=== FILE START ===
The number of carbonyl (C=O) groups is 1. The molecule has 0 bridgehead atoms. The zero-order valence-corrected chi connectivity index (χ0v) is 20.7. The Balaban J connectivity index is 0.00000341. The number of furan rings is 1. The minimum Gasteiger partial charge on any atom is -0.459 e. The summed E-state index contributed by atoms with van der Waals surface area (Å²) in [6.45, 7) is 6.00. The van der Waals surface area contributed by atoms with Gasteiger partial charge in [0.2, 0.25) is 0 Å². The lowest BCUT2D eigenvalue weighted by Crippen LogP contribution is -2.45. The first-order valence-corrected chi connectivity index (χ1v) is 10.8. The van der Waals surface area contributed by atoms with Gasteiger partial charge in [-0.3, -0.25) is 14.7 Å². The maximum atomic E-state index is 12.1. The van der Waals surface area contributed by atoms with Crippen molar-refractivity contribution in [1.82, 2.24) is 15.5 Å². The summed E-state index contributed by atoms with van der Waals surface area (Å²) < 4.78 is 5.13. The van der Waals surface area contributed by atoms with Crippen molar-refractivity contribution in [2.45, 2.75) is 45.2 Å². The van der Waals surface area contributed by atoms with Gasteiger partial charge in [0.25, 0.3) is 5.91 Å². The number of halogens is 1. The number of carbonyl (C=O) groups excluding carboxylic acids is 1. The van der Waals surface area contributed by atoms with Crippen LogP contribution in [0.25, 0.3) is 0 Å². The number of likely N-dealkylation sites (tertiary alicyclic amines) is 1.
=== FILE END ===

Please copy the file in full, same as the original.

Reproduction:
The number of carbonyl (C=O) groups is 1. The molecule has 0 bridgehead atoms. The zero-order valence-corrected chi connectivity index (χ0v) is 20.7. The Balaban J connectivity index is 0.00000341. The number of furan rings is 1. The minimum Gasteiger partial charge on any atom is -0.459 e. The summed E-state index contributed by atoms with van der Waals surface area (Å²) in [6.45, 7) is 6.00. The van der Waals surface area contributed by atoms with Gasteiger partial charge in [0.2, 0.25) is 0 Å². The lowest BCUT2D eigenvalue weighted by Crippen LogP contribution is -2.45. The first-order valence-corrected chi connectivity index (χ1v) is 10.8. The van der Waals surface area contributed by atoms with Gasteiger partial charge in [-0.3, -0.25) is 14.7 Å². The maximum atomic E-state index is 12.1. The van der Waals surface area contributed by atoms with Crippen molar-refractivity contribution in [1.82, 2.24) is 15.5 Å². The summed E-state index contributed by atoms with van der Waals surface area (Å²) < 4.78 is 5.13. The van der Waals surface area contributed by atoms with Crippen molar-refractivity contribution in [2.45, 2.75) is 45.2 Å². The van der Waals surface area contributed by atoms with Gasteiger partial charge in [0.25, 0.3) is 5.91 Å². The number of halogens is 1. The number of carbonyl (C=O) groups excluding carboxylic acids is 1. The van der Waals surface area contributed by atoms with Crippen LogP contribution in [0.25, 0.3) is 0 Å². The number of likely N-dealkylation sites (tertiary alicyclic amines) is 1.